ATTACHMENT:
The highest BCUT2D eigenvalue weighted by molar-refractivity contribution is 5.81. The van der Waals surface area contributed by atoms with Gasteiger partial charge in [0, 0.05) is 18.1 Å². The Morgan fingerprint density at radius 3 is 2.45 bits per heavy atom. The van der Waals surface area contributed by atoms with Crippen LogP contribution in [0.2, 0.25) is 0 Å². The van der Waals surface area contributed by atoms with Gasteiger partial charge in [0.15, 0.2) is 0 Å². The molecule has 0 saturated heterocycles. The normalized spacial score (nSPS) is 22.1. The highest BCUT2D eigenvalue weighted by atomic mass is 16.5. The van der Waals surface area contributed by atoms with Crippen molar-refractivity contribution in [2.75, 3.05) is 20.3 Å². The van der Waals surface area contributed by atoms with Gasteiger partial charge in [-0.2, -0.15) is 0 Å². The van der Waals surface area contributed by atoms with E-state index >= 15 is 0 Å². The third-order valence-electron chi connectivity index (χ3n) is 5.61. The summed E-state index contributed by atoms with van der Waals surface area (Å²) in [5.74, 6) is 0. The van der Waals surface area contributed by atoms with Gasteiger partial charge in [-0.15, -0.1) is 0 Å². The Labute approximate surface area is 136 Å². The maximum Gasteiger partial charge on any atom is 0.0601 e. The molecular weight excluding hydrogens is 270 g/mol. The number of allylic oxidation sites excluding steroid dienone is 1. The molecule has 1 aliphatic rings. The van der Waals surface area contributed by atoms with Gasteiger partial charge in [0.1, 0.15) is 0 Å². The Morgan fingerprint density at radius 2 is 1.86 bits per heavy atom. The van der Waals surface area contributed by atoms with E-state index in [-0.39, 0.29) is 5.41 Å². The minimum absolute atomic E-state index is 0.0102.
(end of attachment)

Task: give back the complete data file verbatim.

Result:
The highest BCUT2D eigenvalue weighted by molar-refractivity contribution is 5.81. The van der Waals surface area contributed by atoms with Gasteiger partial charge in [0, 0.05) is 18.1 Å². The Morgan fingerprint density at radius 3 is 2.45 bits per heavy atom. The van der Waals surface area contributed by atoms with Crippen LogP contribution in [0.2, 0.25) is 0 Å². The van der Waals surface area contributed by atoms with Gasteiger partial charge in [0.15, 0.2) is 0 Å². The molecule has 0 saturated heterocycles. The normalized spacial score (nSPS) is 22.1. The highest BCUT2D eigenvalue weighted by atomic mass is 16.5. The van der Waals surface area contributed by atoms with Crippen molar-refractivity contribution in [2.75, 3.05) is 20.3 Å². The van der Waals surface area contributed by atoms with Gasteiger partial charge in [-0.2, -0.15) is 0 Å². The van der Waals surface area contributed by atoms with E-state index >= 15 is 0 Å². The third-order valence-electron chi connectivity index (χ3n) is 5.61. The summed E-state index contributed by atoms with van der Waals surface area (Å²) in [5.74, 6) is 0. The van der Waals surface area contributed by atoms with Gasteiger partial charge in [-0.15, -0.1) is 0 Å². The Labute approximate surface area is 136 Å². The maximum Gasteiger partial charge on any atom is 0.0601 e. The molecular weight excluding hydrogens is 270 g/mol. The number of allylic oxidation sites excluding steroid dienone is 1. The molecule has 1 aliphatic rings. The van der Waals surface area contributed by atoms with Gasteiger partial charge in [0.1, 0.15) is 0 Å². The Morgan fingerprint density at radius 2 is 1.86 bits per heavy atom. The van der Waals surface area contributed by atoms with E-state index in [-0.39, 0.29) is 5.41 Å². The minimum absolute atomic E-state index is 0.0102.